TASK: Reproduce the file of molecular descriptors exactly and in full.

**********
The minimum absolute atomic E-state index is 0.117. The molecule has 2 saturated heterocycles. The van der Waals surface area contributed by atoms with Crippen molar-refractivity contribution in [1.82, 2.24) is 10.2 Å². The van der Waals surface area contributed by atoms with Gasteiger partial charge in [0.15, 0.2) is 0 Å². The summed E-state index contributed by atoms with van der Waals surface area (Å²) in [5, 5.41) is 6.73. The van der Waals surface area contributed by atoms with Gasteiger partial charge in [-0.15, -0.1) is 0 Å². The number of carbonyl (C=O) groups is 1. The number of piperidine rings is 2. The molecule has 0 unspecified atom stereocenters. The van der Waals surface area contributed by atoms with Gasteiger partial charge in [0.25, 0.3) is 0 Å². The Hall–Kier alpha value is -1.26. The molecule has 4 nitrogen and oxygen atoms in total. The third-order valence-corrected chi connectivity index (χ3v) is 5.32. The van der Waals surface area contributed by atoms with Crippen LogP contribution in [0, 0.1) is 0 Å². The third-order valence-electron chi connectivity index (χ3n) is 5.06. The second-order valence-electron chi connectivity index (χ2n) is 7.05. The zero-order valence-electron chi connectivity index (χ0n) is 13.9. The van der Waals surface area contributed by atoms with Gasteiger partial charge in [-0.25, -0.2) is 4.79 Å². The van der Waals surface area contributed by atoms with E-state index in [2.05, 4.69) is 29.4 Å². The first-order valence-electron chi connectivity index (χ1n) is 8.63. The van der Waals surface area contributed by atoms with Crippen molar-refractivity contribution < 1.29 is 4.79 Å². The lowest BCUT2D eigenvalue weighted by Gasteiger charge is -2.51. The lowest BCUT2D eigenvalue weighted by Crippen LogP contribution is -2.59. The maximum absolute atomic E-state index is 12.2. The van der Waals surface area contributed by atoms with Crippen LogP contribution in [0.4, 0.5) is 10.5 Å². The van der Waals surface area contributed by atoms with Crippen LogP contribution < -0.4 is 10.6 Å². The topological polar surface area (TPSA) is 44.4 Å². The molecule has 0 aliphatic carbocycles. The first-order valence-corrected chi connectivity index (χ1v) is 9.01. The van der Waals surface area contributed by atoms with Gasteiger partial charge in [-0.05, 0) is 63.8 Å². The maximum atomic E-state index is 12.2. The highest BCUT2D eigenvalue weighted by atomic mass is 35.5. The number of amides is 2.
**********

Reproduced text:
The minimum absolute atomic E-state index is 0.117. The molecule has 2 saturated heterocycles. The van der Waals surface area contributed by atoms with Crippen molar-refractivity contribution in [1.82, 2.24) is 10.2 Å². The van der Waals surface area contributed by atoms with Gasteiger partial charge in [0.15, 0.2) is 0 Å². The summed E-state index contributed by atoms with van der Waals surface area (Å²) in [5, 5.41) is 6.73. The van der Waals surface area contributed by atoms with Gasteiger partial charge in [-0.15, -0.1) is 0 Å². The number of carbonyl (C=O) groups is 1. The number of piperidine rings is 2. The molecule has 0 unspecified atom stereocenters. The van der Waals surface area contributed by atoms with Gasteiger partial charge in [0.25, 0.3) is 0 Å². The Hall–Kier alpha value is -1.26. The molecule has 4 nitrogen and oxygen atoms in total. The third-order valence-corrected chi connectivity index (χ3v) is 5.32. The van der Waals surface area contributed by atoms with Crippen LogP contribution in [0, 0.1) is 0 Å². The third-order valence-electron chi connectivity index (χ3n) is 5.06. The second-order valence-electron chi connectivity index (χ2n) is 7.05. The zero-order valence-electron chi connectivity index (χ0n) is 13.9. The van der Waals surface area contributed by atoms with Gasteiger partial charge in [-0.25, -0.2) is 4.79 Å². The van der Waals surface area contributed by atoms with E-state index in [2.05, 4.69) is 29.4 Å². The first-order valence-electron chi connectivity index (χ1n) is 8.63. The van der Waals surface area contributed by atoms with Crippen molar-refractivity contribution < 1.29 is 4.79 Å². The lowest BCUT2D eigenvalue weighted by Gasteiger charge is -2.51. The lowest BCUT2D eigenvalue weighted by Crippen LogP contribution is -2.59. The maximum absolute atomic E-state index is 12.2. The van der Waals surface area contributed by atoms with Crippen LogP contribution in [0.4, 0.5) is 10.5 Å². The van der Waals surface area contributed by atoms with Crippen LogP contribution < -0.4 is 10.6 Å². The topological polar surface area (TPSA) is 44.4 Å². The molecule has 0 aliphatic carbocycles. The first-order valence-corrected chi connectivity index (χ1v) is 9.01. The van der Waals surface area contributed by atoms with Gasteiger partial charge in [-0.05, 0) is 63.8 Å². The maximum atomic E-state index is 12.2. The highest BCUT2D eigenvalue weighted by atomic mass is 35.5. The number of amides is 2.